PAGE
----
Recently I watched a news item about the unveiling of a memorial to the Bevan Boys who were conscripted to work in the mines during the Second World War. I knew my grandfather had not served in the armed forces during the first war and, searching through my tin boxes, I realised I had the story of a different kind of war service to tell.
My grandfather, Herbert James Liversedge, who described himself as an engineering draughtsman specialised in mining and explosives.
He would have been 32 when war was declared. His National Registration Act 1915 card gives his address in Llanelly; at this time the anglicised version of Welsh place names was used in official documents. My grandparents must have only moved there recently as my mother had been born in Croydon not long after the outbreak of war.
The card exempting him from military service is undated but it certifies that as long as he is employed Nobel Explosives Company on work for war purposes he is authorised to wear the war service badge. These were issued to protect the wearer from being harassed on the streets and handed a “white feather; a symbol of cowardice.
The note on the back of the photograph of my grandfather says that he is wearing the Crown Services Badge. Although I cannot make out the details from the photograph I have guessed that it is similar to that shown in the picture which was specifically issued to munitions works.
Working in the munitions factories was not a particularly safe option, an estimated 600 workers died in accidents with thousands more injured. The worst incident in Chilwell in 1918 killed 134 workers. Many of those employed in the factories were women who had been conscripted for this work.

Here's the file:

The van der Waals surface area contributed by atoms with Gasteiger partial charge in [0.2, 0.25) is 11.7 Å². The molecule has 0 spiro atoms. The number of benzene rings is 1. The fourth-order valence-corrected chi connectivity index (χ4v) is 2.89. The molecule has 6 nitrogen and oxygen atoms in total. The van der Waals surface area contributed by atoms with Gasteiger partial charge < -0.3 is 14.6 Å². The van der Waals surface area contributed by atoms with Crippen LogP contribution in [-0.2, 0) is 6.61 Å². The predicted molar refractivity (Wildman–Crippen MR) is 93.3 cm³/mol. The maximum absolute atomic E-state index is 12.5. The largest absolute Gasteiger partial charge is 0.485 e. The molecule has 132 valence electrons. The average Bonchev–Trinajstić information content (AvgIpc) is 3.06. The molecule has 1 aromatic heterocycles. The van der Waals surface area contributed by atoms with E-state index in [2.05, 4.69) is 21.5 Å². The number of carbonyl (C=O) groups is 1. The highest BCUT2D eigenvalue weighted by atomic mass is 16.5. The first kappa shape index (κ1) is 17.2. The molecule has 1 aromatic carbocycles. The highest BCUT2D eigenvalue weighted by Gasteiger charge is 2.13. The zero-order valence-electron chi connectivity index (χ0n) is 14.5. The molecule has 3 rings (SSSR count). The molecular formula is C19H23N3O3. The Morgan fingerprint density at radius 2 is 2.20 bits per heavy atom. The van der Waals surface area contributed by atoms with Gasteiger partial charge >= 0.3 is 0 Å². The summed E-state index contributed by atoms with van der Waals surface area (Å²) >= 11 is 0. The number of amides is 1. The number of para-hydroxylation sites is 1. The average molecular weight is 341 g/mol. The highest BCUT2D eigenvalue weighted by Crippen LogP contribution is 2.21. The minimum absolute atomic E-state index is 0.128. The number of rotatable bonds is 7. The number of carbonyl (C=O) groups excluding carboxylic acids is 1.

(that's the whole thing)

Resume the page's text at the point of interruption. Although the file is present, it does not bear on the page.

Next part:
The factory in Pembrey where my grandfather was employed dated back to 1881, it was an attractive location; the sand dunes providing an effective screen as well as minimising damage in case of an explosion.
The fear of explosion was always present, in her diaries police officer Gabrielle West describes searching workers at gates for cigarettes, matches and potentially combustible materials. Despite these precautions explosions still occurred. My mother remembered her father being called into investigate the cause of one particular explosion. He discovered that a window cleaner had used a coin to scrape dirt of the window creating a spark.
Finally to return to the start, when researching munitions workers I found that a parliamentary debate had been held on 26th March 2013 to support setting up a memorial to munitions workers in the National Memorial Arboretum alongside those to the Bevan Boys and Land Girls . One of speakers in this debate was Nia Griffiths, MP for Llanelli in whose constituency the Pembrey factory was; the site is now a Country Park.
 The History of the Pembrey Royal Ordnance Factory: Llanelli Borough Council
 Women Munitions Workers in Britain during the Great War: Deborah A. K. Brobst, Lehigh University